Glad to see mentions here of Babylon 5 and Firefly. Two of the best SF series ever; the only ones for which I own the complete DVD sets and actually watch them occasionally. And to follow up on Watchman’s comment about B5 season 4, in the X-Files the government was always the bad guy, too.

  • The Jannie

    Star Trek? What a load of . . . Don’t let me sway you, watch it all you like: this is my usual expression . . .

  • Johnnydub

    STD is as the name suggests a wart on ones bits…. the critiques of it being leftist crap are spot on….

    I’m surprised no one has yet mentioned the Orville (is it showing in the UK? I am familiar with the bittorrent means of snaffling content…)

    Its way more ST than STD and is also quite silly at times – but entertaining and occasionally properly good…

  • If Eliza Dushku had half that acting ability Dollhouse would have been a much better series. . . .

    For sure. In Orphan Black, sometimes I had to remind myself that Rachael, Cosima, Helena (holy FUCK, Helena!!!) and Sarah (etc.) were actually the same actress! A true acting tour de force the like of which I have never seen before.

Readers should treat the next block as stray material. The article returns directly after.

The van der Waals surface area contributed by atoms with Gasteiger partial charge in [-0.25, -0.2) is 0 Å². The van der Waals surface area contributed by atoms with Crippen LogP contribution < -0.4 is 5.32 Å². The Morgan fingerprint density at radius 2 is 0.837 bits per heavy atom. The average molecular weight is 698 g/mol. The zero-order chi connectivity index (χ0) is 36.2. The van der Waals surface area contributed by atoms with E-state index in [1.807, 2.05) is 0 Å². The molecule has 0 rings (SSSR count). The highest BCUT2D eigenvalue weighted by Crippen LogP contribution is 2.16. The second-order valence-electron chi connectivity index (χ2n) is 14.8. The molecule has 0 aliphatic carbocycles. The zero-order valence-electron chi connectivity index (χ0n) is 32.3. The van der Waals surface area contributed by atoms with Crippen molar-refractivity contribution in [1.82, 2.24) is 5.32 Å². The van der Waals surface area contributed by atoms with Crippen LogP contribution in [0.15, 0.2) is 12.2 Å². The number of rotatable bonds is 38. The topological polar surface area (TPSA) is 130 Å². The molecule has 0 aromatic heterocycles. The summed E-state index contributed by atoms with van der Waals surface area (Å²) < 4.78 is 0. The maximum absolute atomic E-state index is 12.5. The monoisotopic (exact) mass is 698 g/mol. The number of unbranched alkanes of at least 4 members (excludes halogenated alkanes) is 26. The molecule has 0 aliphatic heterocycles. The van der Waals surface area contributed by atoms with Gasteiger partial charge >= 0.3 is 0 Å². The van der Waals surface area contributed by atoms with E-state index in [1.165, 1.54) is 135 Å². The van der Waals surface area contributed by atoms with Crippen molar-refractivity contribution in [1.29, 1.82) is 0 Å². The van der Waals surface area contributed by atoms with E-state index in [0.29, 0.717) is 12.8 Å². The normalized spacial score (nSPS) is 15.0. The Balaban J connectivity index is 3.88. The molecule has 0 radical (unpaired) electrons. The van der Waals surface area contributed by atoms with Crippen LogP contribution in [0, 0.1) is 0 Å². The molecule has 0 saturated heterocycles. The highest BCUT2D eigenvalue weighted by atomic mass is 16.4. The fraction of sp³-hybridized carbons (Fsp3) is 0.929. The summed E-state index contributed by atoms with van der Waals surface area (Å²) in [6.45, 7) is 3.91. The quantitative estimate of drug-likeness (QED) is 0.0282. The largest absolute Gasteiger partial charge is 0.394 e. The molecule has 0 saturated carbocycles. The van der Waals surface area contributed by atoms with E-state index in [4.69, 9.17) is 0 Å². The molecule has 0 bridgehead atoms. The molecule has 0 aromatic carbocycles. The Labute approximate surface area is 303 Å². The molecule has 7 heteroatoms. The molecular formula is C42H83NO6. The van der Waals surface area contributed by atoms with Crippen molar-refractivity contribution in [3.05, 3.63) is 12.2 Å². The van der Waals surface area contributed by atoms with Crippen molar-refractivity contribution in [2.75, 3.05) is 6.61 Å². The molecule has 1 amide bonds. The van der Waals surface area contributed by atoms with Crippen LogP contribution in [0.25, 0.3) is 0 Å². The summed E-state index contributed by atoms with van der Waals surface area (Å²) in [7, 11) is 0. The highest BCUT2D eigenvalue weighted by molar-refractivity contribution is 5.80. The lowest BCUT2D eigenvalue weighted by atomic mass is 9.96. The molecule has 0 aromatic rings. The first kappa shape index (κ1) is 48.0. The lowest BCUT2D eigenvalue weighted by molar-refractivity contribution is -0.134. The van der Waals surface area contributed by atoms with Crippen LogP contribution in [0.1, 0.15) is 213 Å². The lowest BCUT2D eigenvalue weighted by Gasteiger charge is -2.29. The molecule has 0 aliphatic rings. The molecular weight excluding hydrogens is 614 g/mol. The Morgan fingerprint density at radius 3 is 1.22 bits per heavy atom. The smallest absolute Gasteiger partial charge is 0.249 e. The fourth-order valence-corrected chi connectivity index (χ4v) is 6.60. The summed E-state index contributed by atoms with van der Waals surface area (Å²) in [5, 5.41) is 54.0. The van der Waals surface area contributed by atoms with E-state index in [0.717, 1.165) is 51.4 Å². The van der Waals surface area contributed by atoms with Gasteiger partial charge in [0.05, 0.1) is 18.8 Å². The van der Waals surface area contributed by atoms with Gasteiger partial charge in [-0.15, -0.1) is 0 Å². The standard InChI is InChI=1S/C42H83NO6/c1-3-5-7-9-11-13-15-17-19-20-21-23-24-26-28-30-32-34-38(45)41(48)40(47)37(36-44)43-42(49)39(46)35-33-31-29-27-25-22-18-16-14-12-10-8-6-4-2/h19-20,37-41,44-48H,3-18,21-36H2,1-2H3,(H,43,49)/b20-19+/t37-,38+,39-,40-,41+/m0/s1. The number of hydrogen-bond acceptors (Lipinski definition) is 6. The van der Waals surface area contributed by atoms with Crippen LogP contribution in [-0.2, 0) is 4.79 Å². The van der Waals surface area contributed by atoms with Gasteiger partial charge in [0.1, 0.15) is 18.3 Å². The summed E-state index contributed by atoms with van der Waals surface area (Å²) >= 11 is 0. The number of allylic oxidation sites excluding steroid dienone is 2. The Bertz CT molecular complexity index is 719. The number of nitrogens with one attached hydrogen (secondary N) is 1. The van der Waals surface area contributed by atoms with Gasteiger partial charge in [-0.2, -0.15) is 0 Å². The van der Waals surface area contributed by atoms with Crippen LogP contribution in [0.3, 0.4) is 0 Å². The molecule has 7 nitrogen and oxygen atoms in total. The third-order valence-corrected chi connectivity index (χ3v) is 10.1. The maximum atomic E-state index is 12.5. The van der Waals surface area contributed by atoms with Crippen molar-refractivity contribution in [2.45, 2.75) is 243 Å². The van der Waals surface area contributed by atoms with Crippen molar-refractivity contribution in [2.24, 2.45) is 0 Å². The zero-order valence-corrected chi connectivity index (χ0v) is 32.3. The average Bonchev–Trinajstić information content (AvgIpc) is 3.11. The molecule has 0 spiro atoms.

• Nicholas (Unlicenced Joker) Gray

    Sam, whilst you are right that we can’t know what base aliens might prefer, we could at least use GUS standards! The span could have many prefixes, but the basic span would be the same in all, and we might then translate between them, like currencies now.

  • bobby b

    Nicholas (Unlicenced Joker) Gray
    November 15, 2017 at 5:32 am

    “Perhaps, in any episodes of Star-Trek, crew members could be discussing the merits of safe metrics as opposed to GUS (Gray’s Universal Standards).”

    Old hat. Done to death. If I had a nickel for every 90’s sit-com that got cheap jokes out of safe metrics versus GUS . . .

    (Okay, I’ll bite. I’m neither a techie nor a Trekkie, so I have to Bing stuff like this, but “Gray’s Universal Standards” appears nowhere. ???)

  • Nicholas (Unlicenced Joker) Gray

    I invented GUS to describe this new Universal system. I mentioned it briefly to Greg Bear, who used to write science fiction, when he visited Sydney many years ago. When I read that the 21cm hydrogen wavelength was everywhere in the Universe, I thought- there’s something that humans and aliens can agree on! Then I tried to develop it further, by including mass, and tempo, etc.